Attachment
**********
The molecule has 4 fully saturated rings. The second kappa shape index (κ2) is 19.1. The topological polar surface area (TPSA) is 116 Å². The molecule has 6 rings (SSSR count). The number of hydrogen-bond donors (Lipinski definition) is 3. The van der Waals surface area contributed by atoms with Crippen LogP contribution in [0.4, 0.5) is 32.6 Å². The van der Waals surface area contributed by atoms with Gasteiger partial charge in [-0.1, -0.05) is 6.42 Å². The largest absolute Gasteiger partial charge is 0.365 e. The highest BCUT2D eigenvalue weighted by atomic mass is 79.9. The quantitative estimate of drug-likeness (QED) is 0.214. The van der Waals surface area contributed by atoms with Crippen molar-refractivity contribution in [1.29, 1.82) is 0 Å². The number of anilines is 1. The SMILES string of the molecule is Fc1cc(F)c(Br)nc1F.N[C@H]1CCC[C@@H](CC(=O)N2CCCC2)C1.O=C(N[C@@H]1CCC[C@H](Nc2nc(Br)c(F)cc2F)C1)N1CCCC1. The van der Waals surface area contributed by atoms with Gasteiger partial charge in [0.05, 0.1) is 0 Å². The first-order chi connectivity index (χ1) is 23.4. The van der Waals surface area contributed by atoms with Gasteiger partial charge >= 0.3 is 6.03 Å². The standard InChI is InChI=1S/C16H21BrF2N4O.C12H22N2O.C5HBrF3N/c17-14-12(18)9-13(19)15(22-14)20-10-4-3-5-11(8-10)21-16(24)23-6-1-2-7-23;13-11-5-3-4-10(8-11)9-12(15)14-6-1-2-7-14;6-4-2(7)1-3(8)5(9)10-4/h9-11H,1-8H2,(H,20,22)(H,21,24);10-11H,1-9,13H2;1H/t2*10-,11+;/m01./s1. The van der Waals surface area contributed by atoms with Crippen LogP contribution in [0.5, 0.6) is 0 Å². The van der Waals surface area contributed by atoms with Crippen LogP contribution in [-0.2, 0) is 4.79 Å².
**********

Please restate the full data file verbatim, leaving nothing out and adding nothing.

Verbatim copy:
The molecule has 4 fully saturated rings. The second kappa shape index (κ2) is 19.1. The topological polar surface area (TPSA) is 116 Å². The molecule has 6 rings (SSSR count). The number of hydrogen-bond donors (Lipinski definition) is 3. The van der Waals surface area contributed by atoms with Crippen LogP contribution in [0.4, 0.5) is 32.6 Å². The van der Waals surface area contributed by atoms with Gasteiger partial charge in [-0.1, -0.05) is 6.42 Å². The largest absolute Gasteiger partial charge is 0.365 e. The highest BCUT2D eigenvalue weighted by atomic mass is 79.9. The quantitative estimate of drug-likeness (QED) is 0.214. The van der Waals surface area contributed by atoms with Crippen molar-refractivity contribution in [1.29, 1.82) is 0 Å². The number of anilines is 1. The SMILES string of the molecule is Fc1cc(F)c(Br)nc1F.N[C@H]1CCC[C@@H](CC(=O)N2CCCC2)C1.O=C(N[C@@H]1CCC[C@H](Nc2nc(Br)c(F)cc2F)C1)N1CCCC1. The van der Waals surface area contributed by atoms with Gasteiger partial charge in [0.05, 0.1) is 0 Å². The first-order chi connectivity index (χ1) is 23.4. The van der Waals surface area contributed by atoms with Gasteiger partial charge >= 0.3 is 6.03 Å². The standard InChI is InChI=1S/C16H21BrF2N4O.C12H22N2O.C5HBrF3N/c17-14-12(18)9-13(19)15(22-14)20-10-4-3-5-11(8-10)21-16(24)23-6-1-2-7-23;13-11-5-3-4-10(8-11)9-12(15)14-6-1-2-7-14;6-4-2(7)1-3(8)5(9)10-4/h9-11H,1-8H2,(H,20,22)(H,21,24);10-11H,1-9,13H2;1H/t2*10-,11+;/m01./s1. The van der Waals surface area contributed by atoms with Crippen LogP contribution in [0.5, 0.6) is 0 Å². The van der Waals surface area contributed by atoms with Crippen LogP contribution in [-0.2, 0) is 4.79 Å².